Pear Tarte Tatin or Upside Down Pie

Days are getting shorter and nights are getting colder. It’s middle of October and middle of autumn for that matter, summer is long gone and it’s time for new recipes! Maybe that is why I woke up yesterday surprised with the cold air outside of my cozy blanket and right away I knew I wanted to make a warm fruity and comfort pie to balance out this unstoppable season change… well, and also to complement our dinner with a French dessert! So I decided to make a Pear Tarte Tatin that I tasted once in a French restaurant in Geneva :)

Pear Tarte TatinPear Tarte Tatin

But first, did I tell you, how 2.5 months of my recipes, photos and notes simply disappeared after the new iOS update? That’s a very sad story. iOS 8.0.2 was supposed to be bug-free and install without problems but that’s no excuse for me to not checking when was the last back-up date… Pity, such a pity. Long story short, after I installed the update, my phone restarted, worked for 1 minute and went into a “Recovery Mode”, in which I was suggested to connect my iPhone to iTunes and to restore it to factory settings and then restore from the latest back-up that was made in July. I was devastated – for the last 3 weeks I was so busy that I didn’t have time to write but I kept collecting things (such as a new recipe with pictures for delicious layered Carrot Cake..), leaving them “for later”. Lesson learned – back-up consistently and do everything on time.

Now, about that pie! You know how I like to share recipes that are easy to make and do not require any super special equipment – remember, Apple Pie Szarlotka or Banana Bread? This easy and tasty pie recipe will not disappoint you, moreover I would say it’s the easiest way to create a “fancy” homemade French dessert with just one frying pan and impress your loved ones with your baking skills! But sshhhhh… don’t tell anybody how easy to bake it really was! ;)

I’ve searched the web for recipes and found so many different techniques to making this pie! Sugar then butter, butter then sugar, brown first without fruits, brown with fruits, bake at one temperature throughout the process, bake at high temperature then lower it down, take the pie out of the pan straight away after it baked or cool it down first… Is your head exploding too because of the options? Well, I did the heavy part for you and I think that this combination is the most comfortable to do at home even when you don’t have pie platter, baking pan or oven mitts for that matter :)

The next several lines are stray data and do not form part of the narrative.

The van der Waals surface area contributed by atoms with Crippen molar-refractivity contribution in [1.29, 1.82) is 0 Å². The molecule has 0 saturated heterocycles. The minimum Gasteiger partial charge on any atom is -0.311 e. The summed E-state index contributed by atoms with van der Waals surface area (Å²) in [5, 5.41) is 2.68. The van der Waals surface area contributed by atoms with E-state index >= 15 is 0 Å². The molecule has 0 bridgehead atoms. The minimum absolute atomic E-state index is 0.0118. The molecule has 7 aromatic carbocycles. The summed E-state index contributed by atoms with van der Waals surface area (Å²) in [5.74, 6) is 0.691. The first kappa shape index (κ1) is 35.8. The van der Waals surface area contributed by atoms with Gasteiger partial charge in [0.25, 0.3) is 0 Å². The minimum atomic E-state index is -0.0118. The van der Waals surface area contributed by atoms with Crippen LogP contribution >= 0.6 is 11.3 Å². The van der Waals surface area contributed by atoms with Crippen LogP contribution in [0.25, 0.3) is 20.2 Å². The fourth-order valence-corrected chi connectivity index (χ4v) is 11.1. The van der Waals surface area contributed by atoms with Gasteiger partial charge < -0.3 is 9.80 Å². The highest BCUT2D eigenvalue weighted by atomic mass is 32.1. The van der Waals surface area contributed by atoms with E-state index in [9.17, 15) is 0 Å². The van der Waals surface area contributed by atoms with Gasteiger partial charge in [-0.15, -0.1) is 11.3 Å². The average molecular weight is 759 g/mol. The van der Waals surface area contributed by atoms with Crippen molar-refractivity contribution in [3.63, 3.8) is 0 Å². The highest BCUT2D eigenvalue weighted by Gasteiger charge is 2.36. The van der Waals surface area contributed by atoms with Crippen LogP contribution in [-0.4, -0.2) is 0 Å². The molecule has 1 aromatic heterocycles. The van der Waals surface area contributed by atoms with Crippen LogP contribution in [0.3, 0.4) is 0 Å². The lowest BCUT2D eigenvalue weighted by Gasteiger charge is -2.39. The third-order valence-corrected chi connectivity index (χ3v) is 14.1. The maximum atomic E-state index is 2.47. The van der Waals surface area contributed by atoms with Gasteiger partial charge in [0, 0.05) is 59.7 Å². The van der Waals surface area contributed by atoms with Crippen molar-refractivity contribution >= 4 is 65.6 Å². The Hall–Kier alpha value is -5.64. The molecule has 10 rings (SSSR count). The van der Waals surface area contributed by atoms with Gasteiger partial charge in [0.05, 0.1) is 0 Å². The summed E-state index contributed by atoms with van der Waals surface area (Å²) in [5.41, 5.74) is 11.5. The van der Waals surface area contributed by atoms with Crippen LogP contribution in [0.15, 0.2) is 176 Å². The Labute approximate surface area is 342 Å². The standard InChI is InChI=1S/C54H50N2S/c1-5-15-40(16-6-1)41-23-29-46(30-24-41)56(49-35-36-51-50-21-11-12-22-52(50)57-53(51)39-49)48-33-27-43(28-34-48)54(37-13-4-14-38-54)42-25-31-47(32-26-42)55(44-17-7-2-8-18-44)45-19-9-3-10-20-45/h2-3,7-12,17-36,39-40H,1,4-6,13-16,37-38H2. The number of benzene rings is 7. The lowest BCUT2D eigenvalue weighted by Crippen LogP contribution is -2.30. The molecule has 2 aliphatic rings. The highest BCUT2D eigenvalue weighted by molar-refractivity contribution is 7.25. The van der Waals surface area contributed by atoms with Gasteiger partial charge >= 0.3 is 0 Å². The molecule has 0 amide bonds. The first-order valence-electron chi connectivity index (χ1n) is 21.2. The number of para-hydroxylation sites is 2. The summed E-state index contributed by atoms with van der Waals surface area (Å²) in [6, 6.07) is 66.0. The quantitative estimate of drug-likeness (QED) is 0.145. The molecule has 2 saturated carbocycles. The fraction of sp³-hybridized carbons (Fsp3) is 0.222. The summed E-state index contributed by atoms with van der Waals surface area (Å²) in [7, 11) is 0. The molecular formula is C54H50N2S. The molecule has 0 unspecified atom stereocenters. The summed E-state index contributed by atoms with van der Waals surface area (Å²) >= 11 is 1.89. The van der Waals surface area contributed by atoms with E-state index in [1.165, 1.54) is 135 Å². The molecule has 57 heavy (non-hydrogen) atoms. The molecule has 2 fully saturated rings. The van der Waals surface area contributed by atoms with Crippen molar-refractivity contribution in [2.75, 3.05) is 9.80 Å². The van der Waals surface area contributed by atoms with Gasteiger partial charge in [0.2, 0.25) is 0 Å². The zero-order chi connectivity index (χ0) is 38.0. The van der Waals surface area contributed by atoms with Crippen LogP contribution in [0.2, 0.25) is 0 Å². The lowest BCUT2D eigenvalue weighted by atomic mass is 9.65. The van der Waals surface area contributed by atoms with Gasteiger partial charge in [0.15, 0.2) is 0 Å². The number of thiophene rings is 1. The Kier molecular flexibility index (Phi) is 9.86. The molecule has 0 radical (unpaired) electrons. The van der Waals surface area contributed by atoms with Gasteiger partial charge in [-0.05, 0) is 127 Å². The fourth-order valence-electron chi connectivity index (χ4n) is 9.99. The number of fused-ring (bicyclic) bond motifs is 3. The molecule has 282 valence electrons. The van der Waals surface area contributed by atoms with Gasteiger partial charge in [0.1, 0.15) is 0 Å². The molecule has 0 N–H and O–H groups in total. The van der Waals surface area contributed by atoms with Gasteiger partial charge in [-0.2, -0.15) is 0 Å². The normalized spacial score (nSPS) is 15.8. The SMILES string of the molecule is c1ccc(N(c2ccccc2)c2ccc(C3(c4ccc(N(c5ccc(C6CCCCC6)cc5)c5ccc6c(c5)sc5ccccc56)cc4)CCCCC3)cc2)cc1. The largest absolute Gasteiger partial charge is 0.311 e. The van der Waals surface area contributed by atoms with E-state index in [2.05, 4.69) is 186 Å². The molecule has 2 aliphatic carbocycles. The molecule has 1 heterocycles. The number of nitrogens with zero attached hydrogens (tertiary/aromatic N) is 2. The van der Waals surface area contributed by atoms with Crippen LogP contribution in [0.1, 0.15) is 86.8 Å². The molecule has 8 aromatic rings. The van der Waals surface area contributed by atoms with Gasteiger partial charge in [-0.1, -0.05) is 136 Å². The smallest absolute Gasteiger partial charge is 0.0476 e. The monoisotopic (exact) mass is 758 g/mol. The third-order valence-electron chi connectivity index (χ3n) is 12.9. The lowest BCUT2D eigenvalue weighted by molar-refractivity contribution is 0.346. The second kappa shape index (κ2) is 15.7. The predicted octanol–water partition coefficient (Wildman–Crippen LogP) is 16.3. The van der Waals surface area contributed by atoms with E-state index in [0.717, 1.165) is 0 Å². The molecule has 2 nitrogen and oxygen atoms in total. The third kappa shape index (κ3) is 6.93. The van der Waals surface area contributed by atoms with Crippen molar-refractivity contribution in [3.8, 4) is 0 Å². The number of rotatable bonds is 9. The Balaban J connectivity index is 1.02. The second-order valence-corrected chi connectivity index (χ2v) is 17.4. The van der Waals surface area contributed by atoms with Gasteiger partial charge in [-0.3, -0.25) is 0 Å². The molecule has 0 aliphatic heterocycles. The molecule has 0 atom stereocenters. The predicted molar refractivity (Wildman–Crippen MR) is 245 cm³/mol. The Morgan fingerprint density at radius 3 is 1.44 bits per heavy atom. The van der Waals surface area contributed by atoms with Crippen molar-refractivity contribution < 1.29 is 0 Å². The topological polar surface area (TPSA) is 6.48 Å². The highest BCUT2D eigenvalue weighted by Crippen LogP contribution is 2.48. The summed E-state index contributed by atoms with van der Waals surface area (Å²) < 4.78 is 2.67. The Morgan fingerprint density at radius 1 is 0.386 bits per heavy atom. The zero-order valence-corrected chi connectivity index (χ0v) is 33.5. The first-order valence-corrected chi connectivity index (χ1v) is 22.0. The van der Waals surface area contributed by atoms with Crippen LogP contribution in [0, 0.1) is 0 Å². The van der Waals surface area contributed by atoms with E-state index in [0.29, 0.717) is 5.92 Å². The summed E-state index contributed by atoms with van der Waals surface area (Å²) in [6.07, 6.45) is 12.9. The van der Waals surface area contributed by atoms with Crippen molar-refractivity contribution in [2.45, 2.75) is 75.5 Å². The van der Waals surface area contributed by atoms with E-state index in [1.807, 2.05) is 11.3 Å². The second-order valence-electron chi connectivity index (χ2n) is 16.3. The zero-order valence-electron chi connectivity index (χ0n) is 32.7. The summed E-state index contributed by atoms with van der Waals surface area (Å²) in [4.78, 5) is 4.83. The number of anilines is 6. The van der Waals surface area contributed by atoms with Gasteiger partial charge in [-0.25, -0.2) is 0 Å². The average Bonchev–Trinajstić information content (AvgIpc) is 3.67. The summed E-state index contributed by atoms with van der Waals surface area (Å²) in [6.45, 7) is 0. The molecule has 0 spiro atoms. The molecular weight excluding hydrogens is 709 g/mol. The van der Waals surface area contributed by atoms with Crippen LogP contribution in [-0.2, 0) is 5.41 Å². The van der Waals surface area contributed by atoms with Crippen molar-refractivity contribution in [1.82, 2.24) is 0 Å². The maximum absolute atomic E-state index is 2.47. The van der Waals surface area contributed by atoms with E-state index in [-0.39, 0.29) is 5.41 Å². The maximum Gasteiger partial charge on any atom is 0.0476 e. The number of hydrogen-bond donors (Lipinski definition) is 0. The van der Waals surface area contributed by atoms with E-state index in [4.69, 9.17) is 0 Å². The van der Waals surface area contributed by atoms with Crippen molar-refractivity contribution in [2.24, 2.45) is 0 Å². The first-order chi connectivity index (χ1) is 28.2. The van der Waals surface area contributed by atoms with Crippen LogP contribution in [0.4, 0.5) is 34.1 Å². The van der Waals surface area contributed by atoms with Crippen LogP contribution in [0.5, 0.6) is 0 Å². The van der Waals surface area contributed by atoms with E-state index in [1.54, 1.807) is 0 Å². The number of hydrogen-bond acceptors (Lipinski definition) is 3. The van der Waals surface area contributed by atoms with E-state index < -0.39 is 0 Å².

Ingredients:

Pie Crust (same crust recipe and technique from Peach Pie, but halved actually, a little modified):

  • 112 g unsalted butter
  • 1 1/4 cup all-purpose flour
  • 3/4 tbsp sugar + 1 tsp vanilla sugar
  • 1 tsp salt (I enjoy the salty aftertaste of the pie crust after very sweet caramel taste of the filling. But feel free to cut back to 1/2 tsp)
  • 1/4 cup + 1 tbsp ice-cold water

Filling:

  • 900 g pears (not too soft)
  • 2/3 cup sugar
  • 4 1/2 tbsp butter (used unsalted butter)
  • pinch of cinnamon
  • pinch of ground ginger
  • additional 2 tbsp sugar and 2 tbsp lemon juice

Makes one Pear Tarte Tatin in a 25 cm/10-inch pan. As easy as it gets :)

The crust making. Cut your butter in small cubes and put in the freezer while you’re measuring and mixing together flour, sugar and salt. The butter has to be extremely cold and it shouldn’t melt much while you’re making the dough if you want to have a flaky beautiful pie crust. Last time I wrote about magic of the pizza cutter in the crust making, so check it out if you have a minute. So, I placed butter in a bowl on top of the flour mix and started working with pizza/dough cutter from side to side and back and forth and in 5 minutes I had a perfect butter-flour-crumble. Then, I added half of the water and worked it in with a spatula, then added the remaining water and with my hands knead the dough for a couple of minutes just enough for the ingredients to stick together and dough to become soft and smooth (but at no point should the butter really melt. You should be able to see your butter cubes in the dough). Add 1 tbsp of water if the dough seems too dry. Tip: wear a disposable plastic kitchen glove when kneading and rolling the dough if you don’t want to spend extra time cleaning the dough leftovers off your hands :)